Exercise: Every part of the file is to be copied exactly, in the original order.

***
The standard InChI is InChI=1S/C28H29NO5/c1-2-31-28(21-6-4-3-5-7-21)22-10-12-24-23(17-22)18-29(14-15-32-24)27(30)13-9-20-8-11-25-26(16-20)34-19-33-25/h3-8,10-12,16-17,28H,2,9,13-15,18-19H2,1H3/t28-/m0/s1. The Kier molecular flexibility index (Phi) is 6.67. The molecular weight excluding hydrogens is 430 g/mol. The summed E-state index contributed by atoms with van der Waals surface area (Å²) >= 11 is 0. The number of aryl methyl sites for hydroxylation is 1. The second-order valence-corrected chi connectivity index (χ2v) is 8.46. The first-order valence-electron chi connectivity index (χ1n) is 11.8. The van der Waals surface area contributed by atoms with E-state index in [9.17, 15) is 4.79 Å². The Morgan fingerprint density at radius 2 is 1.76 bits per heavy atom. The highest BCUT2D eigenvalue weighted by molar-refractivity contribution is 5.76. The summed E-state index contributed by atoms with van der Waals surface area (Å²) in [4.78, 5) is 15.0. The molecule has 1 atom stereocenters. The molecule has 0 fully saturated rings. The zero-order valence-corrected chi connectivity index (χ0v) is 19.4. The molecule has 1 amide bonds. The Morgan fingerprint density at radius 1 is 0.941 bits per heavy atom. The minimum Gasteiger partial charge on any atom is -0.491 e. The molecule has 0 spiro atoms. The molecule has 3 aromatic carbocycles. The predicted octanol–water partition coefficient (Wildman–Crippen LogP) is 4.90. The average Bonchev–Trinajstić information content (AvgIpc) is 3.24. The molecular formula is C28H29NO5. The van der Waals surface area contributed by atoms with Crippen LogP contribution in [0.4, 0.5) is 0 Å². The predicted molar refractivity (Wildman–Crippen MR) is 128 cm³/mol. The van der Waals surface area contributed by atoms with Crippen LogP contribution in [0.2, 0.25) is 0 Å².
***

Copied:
The standard InChI is InChI=1S/C28H29NO5/c1-2-31-28(21-6-4-3-5-7-21)22-10-12-24-23(17-22)18-29(14-15-32-24)27(30)13-9-20-8-11-25-26(16-20)34-19-33-25/h3-8,10-12,16-17,28H,2,9,13-15,18-19H2,1H3/t28-/m0/s1. The Kier molecular flexibility index (Phi) is 6.67. The molecular weight excluding hydrogens is 430 g/mol. The summed E-state index contributed by atoms with van der Waals surface area (Å²) >= 11 is 0. The number of aryl methyl sites for hydroxylation is 1. The second-order valence-corrected chi connectivity index (χ2v) is 8.46. The first-order valence-electron chi connectivity index (χ1n) is 11.8. The van der Waals surface area contributed by atoms with E-state index in [9.17, 15) is 4.79 Å². The Morgan fingerprint density at radius 2 is 1.76 bits per heavy atom. The highest BCUT2D eigenvalue weighted by molar-refractivity contribution is 5.76. The summed E-state index contributed by atoms with van der Waals surface area (Å²) in [4.78, 5) is 15.0. The molecule has 1 atom stereocenters. The molecule has 0 fully saturated rings. The zero-order valence-corrected chi connectivity index (χ0v) is 19.4. The molecule has 1 amide bonds. The Morgan fingerprint density at radius 1 is 0.941 bits per heavy atom. The minimum Gasteiger partial charge on any atom is -0.491 e. The molecule has 0 spiro atoms. The molecule has 3 aromatic carbocycles. The predicted octanol–water partition coefficient (Wildman–Crippen LogP) is 4.90. The average Bonchev–Trinajstić information content (AvgIpc) is 3.24. The molecular formula is C28H29NO5. The van der Waals surface area contributed by atoms with Crippen LogP contribution in [0.4, 0.5) is 0 Å². The predicted molar refractivity (Wildman–Crippen MR) is 128 cm³/mol. The van der Waals surface area contributed by atoms with Crippen LogP contribution in [0.2, 0.25) is 0 Å².